Allen's Blog

Posts tagged ‘iPhone’:

Old Friends, New Perspectives (or: From Exoskeletons to ExoLenses)

Over the past weekend, I had a long catching-up phone conversation with my friend of several decades, former assistant, and great photographer Jock Pottle, who now lives in North Carolina. A few years ago, I wrote in this space about Jock and his Digging Man series of illustrations…

Jock Pottle: Free Me

I still think the conception and execution of Digging Man are truly unique and the finished works are absolutely phenomenal. I also wish I had a connection to the art director of The New Yorker because that is one publication (among many) where the fit would be perfect. Hope you visit his site and agree.

Anyway, after our phone chat, Jock emailed this photo. For the life of me, I couldn’t figure out how it was done, although that may just speak to my lack of imagination at the time. Can you figure it out? (If you prefer to believe it’s simply one of the great photobombs of all time, I won’t try to stop you.)

Jock Pottle: grasshopper

On to another matter… Earlier this year, during our annual trip to the NAB show in Las Vegas, I spent time at the Zeiss optics booth. As always, their lenses for virtually every format in motion picture, television, and still photography continue to be at the pinnacle of optical design and manufacture (just look at this “sliced Zeiss” they had on display). Over the past 50 years, I’ve used Zeiss lenses on almost every camera I’ve owned and many of those I still work with.

But here’s the reason for this bit of unrestrained fan mail: I discovered that Zeiss has designed a series of three accessory lenses for the iPhone. Not one of those cheap 3-in-1 clip-on lens sets you’re probably aware of; think of these as prime optics (they certainly don’t come cheap.) The brand name on the lenses is Exo and you’d do well to check them out at exolens.com. I carry the iPhone 7, and the inherent macro capabilities of the phone’s camera are really impressive. However, mounting the Exo Macro-Zoom lens (with its integral diffuser) takes iPhone macro shooting to a whole new level.

There is a range of options for mounting the lenses to iPhone models going back a few generations. I use the case with a threaded screw mount into which each of these lenses mounts. The wide-angle and portrait (2x) lenses are just as impressive… here are some before-and-after demos of each:

This is as good a time as any to invoke the old adage that any professional photographer has used to answer a question asked hundreds of times — “What’s the best camera?”

And the answer, true now as it has always been — “the one you have with you.” And since I always have my iPhone at hand, it’s what I rely on every single day.

Connect the Dots (And, While You’re At It, Stop the Insanity)

Events across the photography spectrum in the past few weeks are sort of like the connect the dots puzzles I used to figure out in the pre-television era of home entertainment — all of a sudden the answer is revealed, even though the skill level to solve is merely that of an eight-year-old…

Pentax Q7 display showing 120 color combinations

So: in early June the Chicago Sun-Times fires all its photographers, and equips its reporters with iPhones. More of that to come at other newspapers, for sure.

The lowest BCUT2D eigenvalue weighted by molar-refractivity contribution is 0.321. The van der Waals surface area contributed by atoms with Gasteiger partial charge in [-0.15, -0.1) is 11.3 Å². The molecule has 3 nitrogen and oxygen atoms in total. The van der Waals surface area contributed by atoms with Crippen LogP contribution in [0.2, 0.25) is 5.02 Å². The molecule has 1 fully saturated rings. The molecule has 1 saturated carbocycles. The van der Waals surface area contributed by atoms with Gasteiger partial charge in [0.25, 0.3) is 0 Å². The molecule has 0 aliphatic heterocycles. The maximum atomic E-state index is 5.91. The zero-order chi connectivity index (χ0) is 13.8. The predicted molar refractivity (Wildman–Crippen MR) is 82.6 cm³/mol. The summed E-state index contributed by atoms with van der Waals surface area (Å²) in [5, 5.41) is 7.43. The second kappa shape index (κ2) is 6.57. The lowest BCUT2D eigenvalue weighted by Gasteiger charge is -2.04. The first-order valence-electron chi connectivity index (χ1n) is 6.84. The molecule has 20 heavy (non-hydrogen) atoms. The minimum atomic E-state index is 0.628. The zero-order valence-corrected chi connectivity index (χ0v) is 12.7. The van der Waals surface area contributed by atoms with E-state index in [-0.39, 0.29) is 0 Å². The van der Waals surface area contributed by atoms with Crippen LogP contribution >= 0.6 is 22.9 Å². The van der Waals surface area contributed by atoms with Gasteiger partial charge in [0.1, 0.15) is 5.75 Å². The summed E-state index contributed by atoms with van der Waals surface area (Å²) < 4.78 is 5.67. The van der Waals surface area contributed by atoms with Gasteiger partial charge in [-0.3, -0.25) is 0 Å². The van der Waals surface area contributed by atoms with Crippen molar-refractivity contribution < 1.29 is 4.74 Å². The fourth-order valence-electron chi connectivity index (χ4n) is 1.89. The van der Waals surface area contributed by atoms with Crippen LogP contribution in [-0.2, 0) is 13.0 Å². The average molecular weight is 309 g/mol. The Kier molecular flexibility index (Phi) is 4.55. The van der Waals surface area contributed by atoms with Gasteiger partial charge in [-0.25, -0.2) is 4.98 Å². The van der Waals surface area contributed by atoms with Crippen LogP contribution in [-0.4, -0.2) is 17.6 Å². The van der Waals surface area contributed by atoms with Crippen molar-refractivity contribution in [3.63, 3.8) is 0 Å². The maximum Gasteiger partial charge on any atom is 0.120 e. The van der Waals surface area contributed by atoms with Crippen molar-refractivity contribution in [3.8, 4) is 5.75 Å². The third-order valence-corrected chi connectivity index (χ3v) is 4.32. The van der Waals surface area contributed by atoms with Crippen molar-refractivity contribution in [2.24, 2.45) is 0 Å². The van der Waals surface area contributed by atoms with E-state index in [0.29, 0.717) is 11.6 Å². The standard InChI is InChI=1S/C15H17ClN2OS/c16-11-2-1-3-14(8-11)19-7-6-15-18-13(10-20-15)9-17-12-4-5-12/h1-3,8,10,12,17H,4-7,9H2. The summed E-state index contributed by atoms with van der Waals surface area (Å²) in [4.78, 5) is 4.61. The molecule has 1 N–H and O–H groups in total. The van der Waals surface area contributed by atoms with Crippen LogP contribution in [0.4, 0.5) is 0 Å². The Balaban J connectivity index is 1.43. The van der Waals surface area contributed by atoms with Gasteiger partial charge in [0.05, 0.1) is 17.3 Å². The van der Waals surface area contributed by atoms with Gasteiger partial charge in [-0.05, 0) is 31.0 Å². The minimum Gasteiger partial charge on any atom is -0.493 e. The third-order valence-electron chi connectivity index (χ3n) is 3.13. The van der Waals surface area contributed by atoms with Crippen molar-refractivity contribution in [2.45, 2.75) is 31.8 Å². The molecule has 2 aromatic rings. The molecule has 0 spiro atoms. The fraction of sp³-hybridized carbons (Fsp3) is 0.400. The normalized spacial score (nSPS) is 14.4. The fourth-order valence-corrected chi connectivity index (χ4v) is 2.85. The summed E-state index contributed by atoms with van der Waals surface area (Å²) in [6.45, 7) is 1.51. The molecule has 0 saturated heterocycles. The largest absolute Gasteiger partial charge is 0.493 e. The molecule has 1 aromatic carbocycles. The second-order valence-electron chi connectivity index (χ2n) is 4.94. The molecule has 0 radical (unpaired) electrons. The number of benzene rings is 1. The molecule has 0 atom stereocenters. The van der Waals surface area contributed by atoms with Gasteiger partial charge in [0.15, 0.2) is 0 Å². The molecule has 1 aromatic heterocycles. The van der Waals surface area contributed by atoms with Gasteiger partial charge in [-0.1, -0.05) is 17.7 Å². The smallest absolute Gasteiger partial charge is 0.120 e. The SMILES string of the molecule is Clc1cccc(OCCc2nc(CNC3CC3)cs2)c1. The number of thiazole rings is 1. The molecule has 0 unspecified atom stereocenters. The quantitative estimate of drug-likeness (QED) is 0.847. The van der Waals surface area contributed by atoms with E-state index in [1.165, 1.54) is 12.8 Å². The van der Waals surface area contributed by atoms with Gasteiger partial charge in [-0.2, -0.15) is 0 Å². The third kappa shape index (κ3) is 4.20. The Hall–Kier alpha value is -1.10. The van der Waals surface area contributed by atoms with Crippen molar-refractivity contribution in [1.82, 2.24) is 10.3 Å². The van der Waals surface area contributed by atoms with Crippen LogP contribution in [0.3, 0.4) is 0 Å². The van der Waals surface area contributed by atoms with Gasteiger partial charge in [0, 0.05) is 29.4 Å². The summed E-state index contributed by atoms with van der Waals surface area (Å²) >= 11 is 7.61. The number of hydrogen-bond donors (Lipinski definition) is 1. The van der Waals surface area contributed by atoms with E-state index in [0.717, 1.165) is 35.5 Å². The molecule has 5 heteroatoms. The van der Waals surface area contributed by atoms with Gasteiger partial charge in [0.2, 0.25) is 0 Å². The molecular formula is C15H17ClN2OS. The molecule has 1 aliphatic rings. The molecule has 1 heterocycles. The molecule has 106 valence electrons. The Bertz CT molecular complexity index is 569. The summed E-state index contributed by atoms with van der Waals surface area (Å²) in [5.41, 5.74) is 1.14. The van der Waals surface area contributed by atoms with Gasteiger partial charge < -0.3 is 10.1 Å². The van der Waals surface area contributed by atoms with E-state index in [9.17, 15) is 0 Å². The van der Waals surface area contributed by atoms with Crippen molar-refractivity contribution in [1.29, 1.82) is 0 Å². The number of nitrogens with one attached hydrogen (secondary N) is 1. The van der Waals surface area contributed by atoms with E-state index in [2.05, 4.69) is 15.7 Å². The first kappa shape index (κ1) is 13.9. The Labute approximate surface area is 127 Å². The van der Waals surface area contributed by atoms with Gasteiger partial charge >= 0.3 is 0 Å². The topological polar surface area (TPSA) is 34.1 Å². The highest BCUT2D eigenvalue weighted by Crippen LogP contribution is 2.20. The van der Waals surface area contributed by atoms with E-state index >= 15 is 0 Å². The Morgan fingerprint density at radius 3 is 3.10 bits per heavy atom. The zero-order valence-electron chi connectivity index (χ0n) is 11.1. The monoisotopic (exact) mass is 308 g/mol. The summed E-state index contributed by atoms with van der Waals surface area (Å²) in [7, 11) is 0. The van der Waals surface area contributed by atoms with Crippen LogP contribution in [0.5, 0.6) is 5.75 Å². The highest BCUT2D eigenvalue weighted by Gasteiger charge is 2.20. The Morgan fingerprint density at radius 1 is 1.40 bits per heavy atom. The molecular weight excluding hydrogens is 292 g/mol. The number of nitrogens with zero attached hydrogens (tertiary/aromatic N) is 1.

And Pentax, in its corporate wisdom, feels that in a world of rapidly declining sales of basic amateur cameras, the best way to counter that trend is to release its three latest models in 120 different colors (good luck there).

And Nikon’s president goes public with sales projections for his company’s products, hoping that revenues for the big toys and optics will counteract the precipitous fall in point-and-shoot models (good luck there).

And Nokia shows a 41MP camera/phone that seems to take great pictures.

'B' with his father's Canon 5D mark II + 24-70 f/2.8L

And urban parents with incredibly cute kids and great photographic skills realize that the diaper bag, toys and stroller simply cannot peacefully co-exist with a bulky camera bag filled with hefty Canon L-series glass. (No matter how badly they want it to seem to their Facebook friends that everywhere Junior went, he projected an aura of luscious, buttery bokeh.)

While I love and appreciate my Nikon D800 for some of the things it can do (many more of its capabilities being lost in the 446-page manual), I carry my Sony RX100 pretty much everywhere. A bunch of very well-written posts recently reveal the latent (or not-so) hostility to DSLRs and the DSLR mindset. There are yearnings for the period when serious photographers, particularly photojournalists, made their reputations with an equipment kit that weighed just a few pounds and filled the wonderful Brady fisherman’s bag (I think the Ariel Trout was the standard), canvas and leather, still made in the U.K., with room left over for film/notebooks/reading material.

One of the best posts of this ilk has come from Chris Cookley, not a full-time pro but nonetheless a serious shooter who has a fine handle on the mess we’re in. Good reading! I’m also finding myself (finally) getting past the “full-frame is best” mentality, in part because of the sheer quality of my RX100 (phenomenal in low-light situations).

Fujifilm X-E1

To make things much more interesting, here is Fuji coming to the fore with its X100s (and other fine cameras, too). David Hobby’s long appreciation of this fixed-lens camera makes excellent reading for those of us who understand the real need for a digital equivalent of a Leica M-series camera (without paying the idiotic, collectors-only, keep-it-in-the-box-and-watch-it-appreciate price). It doesn’t hurt that Fuji is clearly putting many resources to address the “growing pains” of their X-Series gear via frequent firmware updates and a furious pace of lens development. At any rate, if you haven’t watched Hobby’s video walkthrough and read Zack Arias’ swooning pair of articles on the X100s, please make time to do so. Perhaps your shoulders will thank you.

Finally, back to what the Sun-Times did, and its long-term effects ….. If you need proof of why photojournalists matter so much, look no further than the New York Times story on Jeff Bauman, grievously wounded in the Boston Marathon bombing, and his path to recovery. Josh Haner’s photographs, coupled with Tim Rohan’s writing, work together and resulted in a memorable piece of journalism. Real journalism demands real photojournalists; as my first assignment editor at the AP said (in 1968), “We don’t take pictures, we make them.”

Last-Minute Stocking Stuffer Ideas for Photographers

As we wind down 2010, everyone seems to be searching for unique gifts and stocking stuffers for the holidays. As the distributors of quite a few unusual photographic products, we can offer a few suggestions. If you’ve got a friend who’s into photography (or just want to get something nice for yourself) read on for some ideas…